Farmers in Honduras and Costa Rica are being taught an agrofestry technique, known as Inga Alley Cropping, which provides farmers with a viable, sustainable alternative to slash-and-burn farming.
The inga is a fast-growing tree with roots that fix nitrogen, so it replenishes the soil. In alley cropping, farmers plant inga trees in rows. Their shade kills weeds and creates space for planting maize or beans. Then the trees are pruned back so sunlight can reach the crops until harvest.
This system delivers huge benefits through ensuring a reliable harvest year after year from the same plot of land with minimal labour required. By recreating the conditions naturally found on the forest floor, Inga out-competes the aggressive invasive grasses which normally dominate the farmers’ plots.
The ingas’ roots keep the soil rich, so the farmer does not need to slash and burn more land, meaning less carbon pollution.
Inga Alley Cropping is the revolutionary alternative to slash and burn developed by Inga Foundation’s Director, Mike Hands, based on the insights gained through over a decade of research into slash and burn in partnership with Cambridge University.
Slash-and-burn is a subsistence farming method used by millions of families in the tropics in which families cut down and burn an patch of forest in order to create an area of fertile soil on which they can grow their food. However, the soil fertility doesn’t last. Once cleared of trees and exposed to the strong tropical climate, the bare soil is rapidly stripped of nutrients.
Of the different potential alternatives to slash-and-burn investigated by Mike Hands, the only truly sustainable system to emerge from years of scientific research was alley cropping using nitrogen-fixing tree species from the genus Inga.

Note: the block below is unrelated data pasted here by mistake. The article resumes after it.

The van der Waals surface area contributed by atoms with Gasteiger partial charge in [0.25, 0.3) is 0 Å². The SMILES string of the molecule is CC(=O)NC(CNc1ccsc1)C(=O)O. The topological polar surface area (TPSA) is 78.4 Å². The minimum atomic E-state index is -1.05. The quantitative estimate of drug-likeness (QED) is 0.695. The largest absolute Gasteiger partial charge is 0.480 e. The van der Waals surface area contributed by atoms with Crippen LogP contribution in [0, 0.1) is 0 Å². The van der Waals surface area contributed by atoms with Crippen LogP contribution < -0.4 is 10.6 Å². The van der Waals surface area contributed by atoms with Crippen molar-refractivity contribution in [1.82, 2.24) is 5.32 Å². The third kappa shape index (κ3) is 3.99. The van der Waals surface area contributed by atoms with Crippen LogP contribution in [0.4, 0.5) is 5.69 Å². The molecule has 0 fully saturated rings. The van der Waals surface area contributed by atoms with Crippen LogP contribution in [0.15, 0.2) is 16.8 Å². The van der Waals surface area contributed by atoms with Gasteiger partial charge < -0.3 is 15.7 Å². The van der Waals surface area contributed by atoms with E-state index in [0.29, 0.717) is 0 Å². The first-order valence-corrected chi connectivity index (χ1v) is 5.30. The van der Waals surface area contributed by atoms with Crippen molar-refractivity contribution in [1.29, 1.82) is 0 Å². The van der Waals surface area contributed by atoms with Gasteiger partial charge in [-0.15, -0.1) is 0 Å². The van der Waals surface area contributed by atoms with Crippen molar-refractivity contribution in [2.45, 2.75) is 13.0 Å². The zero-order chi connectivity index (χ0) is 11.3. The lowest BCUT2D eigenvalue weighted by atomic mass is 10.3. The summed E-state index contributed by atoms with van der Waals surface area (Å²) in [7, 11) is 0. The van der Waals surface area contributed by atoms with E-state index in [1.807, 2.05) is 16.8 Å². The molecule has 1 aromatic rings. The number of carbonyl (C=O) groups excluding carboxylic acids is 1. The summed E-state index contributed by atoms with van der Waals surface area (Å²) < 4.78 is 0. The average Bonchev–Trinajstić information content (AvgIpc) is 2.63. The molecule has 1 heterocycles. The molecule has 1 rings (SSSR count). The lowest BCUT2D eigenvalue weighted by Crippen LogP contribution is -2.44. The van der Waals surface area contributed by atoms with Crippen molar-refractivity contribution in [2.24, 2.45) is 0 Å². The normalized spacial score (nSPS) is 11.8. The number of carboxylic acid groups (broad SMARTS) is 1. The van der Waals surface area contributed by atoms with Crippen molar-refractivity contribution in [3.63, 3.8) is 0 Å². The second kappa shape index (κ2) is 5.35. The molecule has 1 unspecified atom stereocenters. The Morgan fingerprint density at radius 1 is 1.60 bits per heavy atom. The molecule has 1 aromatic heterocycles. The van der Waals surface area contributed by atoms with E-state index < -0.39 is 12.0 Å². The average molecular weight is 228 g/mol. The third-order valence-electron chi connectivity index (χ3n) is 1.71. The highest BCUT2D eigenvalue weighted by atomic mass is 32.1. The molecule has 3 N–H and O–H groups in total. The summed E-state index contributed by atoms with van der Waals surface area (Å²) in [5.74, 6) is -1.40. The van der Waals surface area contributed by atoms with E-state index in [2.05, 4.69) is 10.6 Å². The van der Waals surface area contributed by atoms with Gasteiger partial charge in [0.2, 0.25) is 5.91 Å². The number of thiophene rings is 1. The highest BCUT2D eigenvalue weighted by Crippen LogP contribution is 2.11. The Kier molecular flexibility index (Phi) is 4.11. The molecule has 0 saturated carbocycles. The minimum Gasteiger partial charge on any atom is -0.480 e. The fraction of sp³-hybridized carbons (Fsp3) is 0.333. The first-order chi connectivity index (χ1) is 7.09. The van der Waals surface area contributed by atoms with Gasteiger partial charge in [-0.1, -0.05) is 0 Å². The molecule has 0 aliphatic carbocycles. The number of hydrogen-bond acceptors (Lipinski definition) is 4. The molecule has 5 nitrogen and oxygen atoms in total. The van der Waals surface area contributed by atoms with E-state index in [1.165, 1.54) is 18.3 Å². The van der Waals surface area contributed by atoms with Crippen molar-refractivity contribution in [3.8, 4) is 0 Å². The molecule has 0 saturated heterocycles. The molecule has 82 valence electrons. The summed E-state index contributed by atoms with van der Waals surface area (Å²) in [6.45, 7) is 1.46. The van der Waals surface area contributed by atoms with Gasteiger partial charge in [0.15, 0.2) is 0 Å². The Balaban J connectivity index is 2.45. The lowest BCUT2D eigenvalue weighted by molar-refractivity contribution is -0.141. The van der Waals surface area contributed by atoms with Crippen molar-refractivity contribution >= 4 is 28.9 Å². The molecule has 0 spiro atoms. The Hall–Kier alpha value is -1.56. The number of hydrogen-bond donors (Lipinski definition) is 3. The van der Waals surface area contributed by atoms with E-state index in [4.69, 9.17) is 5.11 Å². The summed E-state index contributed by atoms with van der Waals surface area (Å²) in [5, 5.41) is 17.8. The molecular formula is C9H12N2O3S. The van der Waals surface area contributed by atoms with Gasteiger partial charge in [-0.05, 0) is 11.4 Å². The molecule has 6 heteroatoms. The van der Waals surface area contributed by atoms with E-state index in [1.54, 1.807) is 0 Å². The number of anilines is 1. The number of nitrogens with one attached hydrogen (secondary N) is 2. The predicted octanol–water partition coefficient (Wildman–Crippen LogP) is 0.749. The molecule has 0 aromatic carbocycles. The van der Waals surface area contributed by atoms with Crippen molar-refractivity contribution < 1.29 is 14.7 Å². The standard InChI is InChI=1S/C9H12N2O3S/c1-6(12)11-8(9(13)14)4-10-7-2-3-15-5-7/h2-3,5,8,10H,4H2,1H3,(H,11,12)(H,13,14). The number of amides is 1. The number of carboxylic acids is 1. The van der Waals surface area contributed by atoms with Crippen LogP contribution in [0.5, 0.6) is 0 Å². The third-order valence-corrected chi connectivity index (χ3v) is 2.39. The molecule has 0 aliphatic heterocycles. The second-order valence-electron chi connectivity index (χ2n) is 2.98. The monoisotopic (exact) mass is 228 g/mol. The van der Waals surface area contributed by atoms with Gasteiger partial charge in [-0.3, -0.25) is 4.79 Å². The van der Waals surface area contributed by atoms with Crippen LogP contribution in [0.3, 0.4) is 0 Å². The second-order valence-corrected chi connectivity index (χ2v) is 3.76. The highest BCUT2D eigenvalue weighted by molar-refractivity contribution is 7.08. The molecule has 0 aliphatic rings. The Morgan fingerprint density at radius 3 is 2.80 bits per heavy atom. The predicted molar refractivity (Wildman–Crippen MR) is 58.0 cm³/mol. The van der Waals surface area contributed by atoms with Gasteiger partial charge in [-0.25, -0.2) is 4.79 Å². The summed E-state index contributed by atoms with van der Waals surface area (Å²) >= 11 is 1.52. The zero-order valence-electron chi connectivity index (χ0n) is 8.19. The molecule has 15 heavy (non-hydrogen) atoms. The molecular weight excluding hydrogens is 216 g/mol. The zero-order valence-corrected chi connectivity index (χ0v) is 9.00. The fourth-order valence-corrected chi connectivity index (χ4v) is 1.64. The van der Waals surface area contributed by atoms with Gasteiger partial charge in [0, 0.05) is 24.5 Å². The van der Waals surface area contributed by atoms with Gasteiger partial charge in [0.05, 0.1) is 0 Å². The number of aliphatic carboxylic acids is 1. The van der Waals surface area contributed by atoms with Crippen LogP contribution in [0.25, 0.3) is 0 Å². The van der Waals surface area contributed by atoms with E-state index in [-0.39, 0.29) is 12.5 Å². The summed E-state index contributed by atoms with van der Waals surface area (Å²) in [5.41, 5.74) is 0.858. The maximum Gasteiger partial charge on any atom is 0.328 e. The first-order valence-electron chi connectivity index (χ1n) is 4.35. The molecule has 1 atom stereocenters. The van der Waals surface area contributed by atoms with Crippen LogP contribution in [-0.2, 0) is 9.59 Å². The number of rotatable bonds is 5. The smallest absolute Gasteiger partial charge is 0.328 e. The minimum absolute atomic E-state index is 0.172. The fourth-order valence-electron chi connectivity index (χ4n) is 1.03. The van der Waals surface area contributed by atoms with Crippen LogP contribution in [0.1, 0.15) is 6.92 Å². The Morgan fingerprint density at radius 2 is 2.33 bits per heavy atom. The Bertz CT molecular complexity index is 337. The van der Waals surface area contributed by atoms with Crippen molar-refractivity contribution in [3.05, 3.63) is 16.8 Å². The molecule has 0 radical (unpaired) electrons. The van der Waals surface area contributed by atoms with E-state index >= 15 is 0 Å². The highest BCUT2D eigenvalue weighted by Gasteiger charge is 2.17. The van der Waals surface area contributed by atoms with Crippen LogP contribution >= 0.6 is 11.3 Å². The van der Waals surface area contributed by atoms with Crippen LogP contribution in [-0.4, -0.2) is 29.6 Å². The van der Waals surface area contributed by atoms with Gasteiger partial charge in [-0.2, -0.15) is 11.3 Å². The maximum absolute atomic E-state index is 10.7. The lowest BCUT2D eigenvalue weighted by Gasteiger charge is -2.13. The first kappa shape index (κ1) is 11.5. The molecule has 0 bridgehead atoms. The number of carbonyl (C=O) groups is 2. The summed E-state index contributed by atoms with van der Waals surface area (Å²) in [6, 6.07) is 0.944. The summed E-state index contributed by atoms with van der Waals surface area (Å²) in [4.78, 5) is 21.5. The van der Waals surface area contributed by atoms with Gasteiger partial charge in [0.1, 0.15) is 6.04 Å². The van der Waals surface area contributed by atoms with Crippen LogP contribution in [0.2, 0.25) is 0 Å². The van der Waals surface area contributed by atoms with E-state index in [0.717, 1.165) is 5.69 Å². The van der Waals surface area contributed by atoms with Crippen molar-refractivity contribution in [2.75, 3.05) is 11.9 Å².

The Genus Inga contains around 300 species in tropical America, which are thought to have all evolved within just the last 2 million years. Artifacts in the shape of Inga seeds pods have been found in Peru and elsewhere dating back thousands of years and the tree is an important part of the local agro-economy. The fruit of many are edible and part of the basic diet of the indigenous pre-Columbian inhabitants of Peru. The tree has been used as a shade tree for coffee, cacao and tea in the past.
Inga Alley Cropping is capable of maintaining soil fertility and good harvests year after year, thereby breaking the cycle of slash and burn and allowing families to gain long term food security on one piece of land.
In addition to Central America and South America, the Inga Foundation is also working in the Congo. In the search for a Congolese “Inga”, the Inga Foundation have teamed up with the African Legume Group of the Kew Botanic Gardens and Congolese botanist Teva Kami. To date, the team have compiled a list of 21 potential tree species, of which has now been narrowed down to nine with trials are underway.
Once identified, the hope is that the species will function across Central Africa, working to combat slash and burn farming across the region.
Rosa Medea is Life & Soul Magazine’s Chief. She writes about lifestyle including sustainable and green living.